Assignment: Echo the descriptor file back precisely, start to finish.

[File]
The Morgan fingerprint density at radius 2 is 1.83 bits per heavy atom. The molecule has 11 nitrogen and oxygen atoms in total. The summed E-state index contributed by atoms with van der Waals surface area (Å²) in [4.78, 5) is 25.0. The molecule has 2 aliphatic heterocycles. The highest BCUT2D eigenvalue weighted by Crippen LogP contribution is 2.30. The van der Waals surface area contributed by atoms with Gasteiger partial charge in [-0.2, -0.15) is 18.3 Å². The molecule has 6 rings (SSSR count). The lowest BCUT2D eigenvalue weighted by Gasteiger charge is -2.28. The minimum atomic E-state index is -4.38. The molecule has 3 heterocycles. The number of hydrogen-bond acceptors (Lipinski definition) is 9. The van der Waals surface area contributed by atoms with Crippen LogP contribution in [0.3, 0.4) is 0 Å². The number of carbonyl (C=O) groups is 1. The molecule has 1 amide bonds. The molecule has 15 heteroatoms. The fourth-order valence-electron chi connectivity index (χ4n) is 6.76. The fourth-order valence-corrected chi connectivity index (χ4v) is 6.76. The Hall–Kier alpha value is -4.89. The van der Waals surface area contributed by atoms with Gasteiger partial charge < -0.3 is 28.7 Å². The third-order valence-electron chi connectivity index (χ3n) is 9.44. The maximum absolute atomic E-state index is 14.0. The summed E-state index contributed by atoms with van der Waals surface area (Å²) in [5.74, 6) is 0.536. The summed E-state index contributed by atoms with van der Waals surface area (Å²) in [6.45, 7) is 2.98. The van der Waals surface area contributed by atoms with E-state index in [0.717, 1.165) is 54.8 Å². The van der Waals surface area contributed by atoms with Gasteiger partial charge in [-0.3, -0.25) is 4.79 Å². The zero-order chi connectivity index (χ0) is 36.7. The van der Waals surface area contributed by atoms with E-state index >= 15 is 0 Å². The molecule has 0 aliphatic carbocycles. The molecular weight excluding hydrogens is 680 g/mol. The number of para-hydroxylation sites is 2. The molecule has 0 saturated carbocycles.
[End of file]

The Morgan fingerprint density at radius 2 is 1.83 bits per heavy atom. The molecule has 11 nitrogen and oxygen atoms in total. The summed E-state index contributed by atoms with van der Waals surface area (Å²) in [4.78, 5) is 25.0. The molecule has 2 aliphatic heterocycles. The highest BCUT2D eigenvalue weighted by Crippen LogP contribution is 2.30. The van der Waals surface area contributed by atoms with Gasteiger partial charge in [-0.2, -0.15) is 18.3 Å². The molecule has 6 rings (SSSR count). The lowest BCUT2D eigenvalue weighted by Gasteiger charge is -2.28. The minimum atomic E-state index is -4.38. The molecule has 3 heterocycles. The number of hydrogen-bond acceptors (Lipinski definition) is 9. The van der Waals surface area contributed by atoms with Crippen LogP contribution in [0.3, 0.4) is 0 Å². The number of carbonyl (C=O) groups is 1. The molecule has 1 amide bonds. The molecule has 15 heteroatoms. The fourth-order valence-electron chi connectivity index (χ4n) is 6.76. The fourth-order valence-corrected chi connectivity index (χ4v) is 6.76. The Hall–Kier alpha value is -4.89. The van der Waals surface area contributed by atoms with Gasteiger partial charge < -0.3 is 28.7 Å². The third-order valence-electron chi connectivity index (χ3n) is 9.44. The maximum absolute atomic E-state index is 14.0. The summed E-state index contributed by atoms with van der Waals surface area (Å²) in [5.74, 6) is 0.536. The summed E-state index contributed by atoms with van der Waals surface area (Å²) in [6.45, 7) is 2.98. The van der Waals surface area contributed by atoms with E-state index in [0.717, 1.165) is 54.8 Å². The van der Waals surface area contributed by atoms with Gasteiger partial charge in [-0.3, -0.25) is 4.79 Å². The zero-order chi connectivity index (χ0) is 36.7. The van der Waals surface area contributed by atoms with E-state index >= 15 is 0 Å². The molecule has 0 aliphatic carbocycles. The molecular weight excluding hydrogens is 680 g/mol. The number of para-hydroxylation sites is 2. The molecule has 0 saturated carbocycles.